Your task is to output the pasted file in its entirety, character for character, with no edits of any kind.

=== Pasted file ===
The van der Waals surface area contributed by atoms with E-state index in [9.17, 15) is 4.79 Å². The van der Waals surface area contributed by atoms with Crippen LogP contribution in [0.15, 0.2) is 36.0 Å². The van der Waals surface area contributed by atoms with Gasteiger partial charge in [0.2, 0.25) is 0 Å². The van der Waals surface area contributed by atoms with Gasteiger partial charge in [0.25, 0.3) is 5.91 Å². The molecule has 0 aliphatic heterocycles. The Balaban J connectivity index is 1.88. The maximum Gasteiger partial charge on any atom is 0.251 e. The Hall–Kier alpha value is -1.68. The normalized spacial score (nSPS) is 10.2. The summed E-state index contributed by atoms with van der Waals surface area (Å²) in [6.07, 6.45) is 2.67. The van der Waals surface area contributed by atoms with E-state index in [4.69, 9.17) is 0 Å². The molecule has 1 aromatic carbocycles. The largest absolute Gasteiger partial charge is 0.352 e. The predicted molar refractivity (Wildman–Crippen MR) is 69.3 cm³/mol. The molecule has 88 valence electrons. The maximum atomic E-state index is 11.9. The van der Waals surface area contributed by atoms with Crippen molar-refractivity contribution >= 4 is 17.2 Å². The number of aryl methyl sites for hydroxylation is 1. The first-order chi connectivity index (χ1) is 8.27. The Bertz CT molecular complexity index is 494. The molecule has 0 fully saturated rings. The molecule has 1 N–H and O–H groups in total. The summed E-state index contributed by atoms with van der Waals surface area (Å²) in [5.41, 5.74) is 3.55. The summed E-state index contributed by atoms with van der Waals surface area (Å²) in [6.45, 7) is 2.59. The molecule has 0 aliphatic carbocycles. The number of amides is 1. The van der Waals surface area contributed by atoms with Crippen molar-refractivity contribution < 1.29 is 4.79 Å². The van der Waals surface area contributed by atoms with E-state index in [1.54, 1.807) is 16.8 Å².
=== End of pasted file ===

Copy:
The van der Waals surface area contributed by atoms with E-state index in [9.17, 15) is 4.79 Å². The van der Waals surface area contributed by atoms with Crippen LogP contribution in [0.15, 0.2) is 36.0 Å². The van der Waals surface area contributed by atoms with Gasteiger partial charge in [0.2, 0.25) is 0 Å². The van der Waals surface area contributed by atoms with Gasteiger partial charge in [0.25, 0.3) is 5.91 Å². The molecule has 0 aliphatic heterocycles. The Balaban J connectivity index is 1.88. The maximum Gasteiger partial charge on any atom is 0.251 e. The Hall–Kier alpha value is -1.68. The normalized spacial score (nSPS) is 10.2. The summed E-state index contributed by atoms with van der Waals surface area (Å²) in [6.07, 6.45) is 2.67. The van der Waals surface area contributed by atoms with E-state index in [4.69, 9.17) is 0 Å². The molecule has 1 aromatic carbocycles. The largest absolute Gasteiger partial charge is 0.352 e. The predicted molar refractivity (Wildman–Crippen MR) is 69.3 cm³/mol. The molecule has 88 valence electrons. The maximum atomic E-state index is 11.9. The van der Waals surface area contributed by atoms with Crippen molar-refractivity contribution >= 4 is 17.2 Å². The number of aryl methyl sites for hydroxylation is 1. The first-order chi connectivity index (χ1) is 8.27. The Bertz CT molecular complexity index is 494. The molecule has 0 fully saturated rings. The molecule has 1 N–H and O–H groups in total. The summed E-state index contributed by atoms with van der Waals surface area (Å²) in [5.41, 5.74) is 3.55. The summed E-state index contributed by atoms with van der Waals surface area (Å²) in [6.45, 7) is 2.59. The molecule has 0 aliphatic carbocycles. The number of amides is 1. The van der Waals surface area contributed by atoms with Crippen molar-refractivity contribution < 1.29 is 4.79 Å². The van der Waals surface area contributed by atoms with E-state index in [1.54, 1.807) is 16.8 Å².